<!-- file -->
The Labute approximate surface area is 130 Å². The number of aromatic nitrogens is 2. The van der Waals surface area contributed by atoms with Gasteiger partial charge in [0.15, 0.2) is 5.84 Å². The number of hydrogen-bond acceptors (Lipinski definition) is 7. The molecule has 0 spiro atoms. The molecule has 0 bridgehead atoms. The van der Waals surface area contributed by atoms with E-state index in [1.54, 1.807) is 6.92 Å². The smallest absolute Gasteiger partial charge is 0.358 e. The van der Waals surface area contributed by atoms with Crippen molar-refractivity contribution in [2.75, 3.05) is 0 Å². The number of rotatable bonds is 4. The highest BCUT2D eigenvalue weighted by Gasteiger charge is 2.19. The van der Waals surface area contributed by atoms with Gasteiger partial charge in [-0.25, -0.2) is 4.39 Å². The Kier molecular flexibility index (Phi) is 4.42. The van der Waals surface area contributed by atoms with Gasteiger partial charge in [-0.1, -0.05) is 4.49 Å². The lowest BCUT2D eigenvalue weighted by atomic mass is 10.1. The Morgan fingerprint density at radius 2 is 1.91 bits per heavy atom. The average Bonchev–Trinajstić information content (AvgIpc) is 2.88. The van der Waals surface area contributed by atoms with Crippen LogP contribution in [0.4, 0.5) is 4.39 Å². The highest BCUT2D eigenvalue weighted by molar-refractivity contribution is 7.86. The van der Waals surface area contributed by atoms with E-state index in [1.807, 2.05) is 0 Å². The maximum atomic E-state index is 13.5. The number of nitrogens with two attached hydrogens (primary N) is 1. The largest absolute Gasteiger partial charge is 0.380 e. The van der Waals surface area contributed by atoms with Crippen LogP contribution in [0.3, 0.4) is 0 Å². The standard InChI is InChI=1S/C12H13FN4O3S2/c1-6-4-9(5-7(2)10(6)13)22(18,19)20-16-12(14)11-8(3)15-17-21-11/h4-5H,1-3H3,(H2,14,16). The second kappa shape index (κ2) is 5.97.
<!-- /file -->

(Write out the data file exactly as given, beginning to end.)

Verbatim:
The Labute approximate surface area is 130 Å². The number of aromatic nitrogens is 2. The van der Waals surface area contributed by atoms with Gasteiger partial charge in [0.15, 0.2) is 5.84 Å². The number of hydrogen-bond acceptors (Lipinski definition) is 7. The molecule has 0 spiro atoms. The molecule has 0 bridgehead atoms. The van der Waals surface area contributed by atoms with E-state index in [1.54, 1.807) is 6.92 Å². The smallest absolute Gasteiger partial charge is 0.358 e. The van der Waals surface area contributed by atoms with Crippen molar-refractivity contribution in [2.75, 3.05) is 0 Å². The number of rotatable bonds is 4. The highest BCUT2D eigenvalue weighted by Gasteiger charge is 2.19. The van der Waals surface area contributed by atoms with Gasteiger partial charge in [-0.25, -0.2) is 4.39 Å². The Kier molecular flexibility index (Phi) is 4.42. The van der Waals surface area contributed by atoms with Gasteiger partial charge in [-0.1, -0.05) is 4.49 Å². The lowest BCUT2D eigenvalue weighted by atomic mass is 10.1. The Morgan fingerprint density at radius 2 is 1.91 bits per heavy atom. The average Bonchev–Trinajstić information content (AvgIpc) is 2.88. The van der Waals surface area contributed by atoms with Crippen LogP contribution in [0.4, 0.5) is 4.39 Å². The highest BCUT2D eigenvalue weighted by molar-refractivity contribution is 7.86. The van der Waals surface area contributed by atoms with E-state index in [1.807, 2.05) is 0 Å². The maximum atomic E-state index is 13.5. The number of nitrogens with two attached hydrogens (primary N) is 1. The largest absolute Gasteiger partial charge is 0.380 e. The van der Waals surface area contributed by atoms with Crippen LogP contribution in [0.3, 0.4) is 0 Å². The standard InChI is InChI=1S/C12H13FN4O3S2/c1-6-4-9(5-7(2)10(6)13)22(18,19)20-16-12(14)11-8(3)15-17-21-11/h4-5H,1-3H3,(H2,14,16). The second kappa shape index (κ2) is 5.97.